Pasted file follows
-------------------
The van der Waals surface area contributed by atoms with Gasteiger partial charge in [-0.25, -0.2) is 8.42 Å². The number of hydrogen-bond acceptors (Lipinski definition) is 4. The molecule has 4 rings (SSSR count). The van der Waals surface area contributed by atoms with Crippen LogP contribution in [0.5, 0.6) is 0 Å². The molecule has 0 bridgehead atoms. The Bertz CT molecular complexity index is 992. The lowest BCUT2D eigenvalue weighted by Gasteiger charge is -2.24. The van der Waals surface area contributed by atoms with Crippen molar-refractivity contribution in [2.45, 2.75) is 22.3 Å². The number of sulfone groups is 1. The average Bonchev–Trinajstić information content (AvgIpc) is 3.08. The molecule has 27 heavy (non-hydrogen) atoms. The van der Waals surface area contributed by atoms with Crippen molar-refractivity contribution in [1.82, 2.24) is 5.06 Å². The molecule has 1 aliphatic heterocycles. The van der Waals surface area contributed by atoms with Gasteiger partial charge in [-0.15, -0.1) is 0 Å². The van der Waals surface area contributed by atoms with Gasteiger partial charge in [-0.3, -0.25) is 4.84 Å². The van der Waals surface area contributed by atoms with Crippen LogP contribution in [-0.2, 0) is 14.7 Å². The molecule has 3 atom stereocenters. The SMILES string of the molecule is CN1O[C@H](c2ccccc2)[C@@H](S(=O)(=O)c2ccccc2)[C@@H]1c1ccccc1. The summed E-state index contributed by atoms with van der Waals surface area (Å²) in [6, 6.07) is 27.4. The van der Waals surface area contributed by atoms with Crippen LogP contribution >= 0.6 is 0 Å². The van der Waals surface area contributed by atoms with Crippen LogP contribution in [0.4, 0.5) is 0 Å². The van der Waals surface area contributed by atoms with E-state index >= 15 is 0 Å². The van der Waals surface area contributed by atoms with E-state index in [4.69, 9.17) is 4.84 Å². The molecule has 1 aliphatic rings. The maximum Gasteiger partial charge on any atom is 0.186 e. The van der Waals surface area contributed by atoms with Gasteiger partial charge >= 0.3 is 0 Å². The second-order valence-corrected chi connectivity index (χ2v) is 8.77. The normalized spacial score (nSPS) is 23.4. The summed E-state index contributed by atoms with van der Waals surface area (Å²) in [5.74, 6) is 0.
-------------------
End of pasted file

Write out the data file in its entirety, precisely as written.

The van der Waals surface area contributed by atoms with Gasteiger partial charge in [-0.25, -0.2) is 8.42 Å². The number of hydrogen-bond acceptors (Lipinski definition) is 4. The molecule has 4 rings (SSSR count). The van der Waals surface area contributed by atoms with Crippen LogP contribution in [0.5, 0.6) is 0 Å². The molecule has 0 bridgehead atoms. The Bertz CT molecular complexity index is 992. The lowest BCUT2D eigenvalue weighted by Gasteiger charge is -2.24. The van der Waals surface area contributed by atoms with Crippen molar-refractivity contribution in [2.45, 2.75) is 22.3 Å². The number of sulfone groups is 1. The average Bonchev–Trinajstić information content (AvgIpc) is 3.08. The molecule has 27 heavy (non-hydrogen) atoms. The van der Waals surface area contributed by atoms with Crippen molar-refractivity contribution in [1.82, 2.24) is 5.06 Å². The molecule has 1 aliphatic heterocycles. The van der Waals surface area contributed by atoms with Gasteiger partial charge in [-0.15, -0.1) is 0 Å². The van der Waals surface area contributed by atoms with Gasteiger partial charge in [-0.3, -0.25) is 4.84 Å². The van der Waals surface area contributed by atoms with Crippen LogP contribution in [-0.2, 0) is 14.7 Å². The molecule has 3 atom stereocenters. The SMILES string of the molecule is CN1O[C@H](c2ccccc2)[C@@H](S(=O)(=O)c2ccccc2)[C@@H]1c1ccccc1. The summed E-state index contributed by atoms with van der Waals surface area (Å²) in [6, 6.07) is 27.4. The van der Waals surface area contributed by atoms with Crippen LogP contribution >= 0.6 is 0 Å². The van der Waals surface area contributed by atoms with Crippen LogP contribution in [0.4, 0.5) is 0 Å². The van der Waals surface area contributed by atoms with E-state index >= 15 is 0 Å². The van der Waals surface area contributed by atoms with E-state index in [4.69, 9.17) is 4.84 Å². The molecule has 1 aliphatic rings. The maximum Gasteiger partial charge on any atom is 0.186 e. The van der Waals surface area contributed by atoms with Gasteiger partial charge >= 0.3 is 0 Å². The second-order valence-corrected chi connectivity index (χ2v) is 8.77. The normalized spacial score (nSPS) is 23.4. The summed E-state index contributed by atoms with van der Waals surface area (Å²) in [5.74, 6) is 0.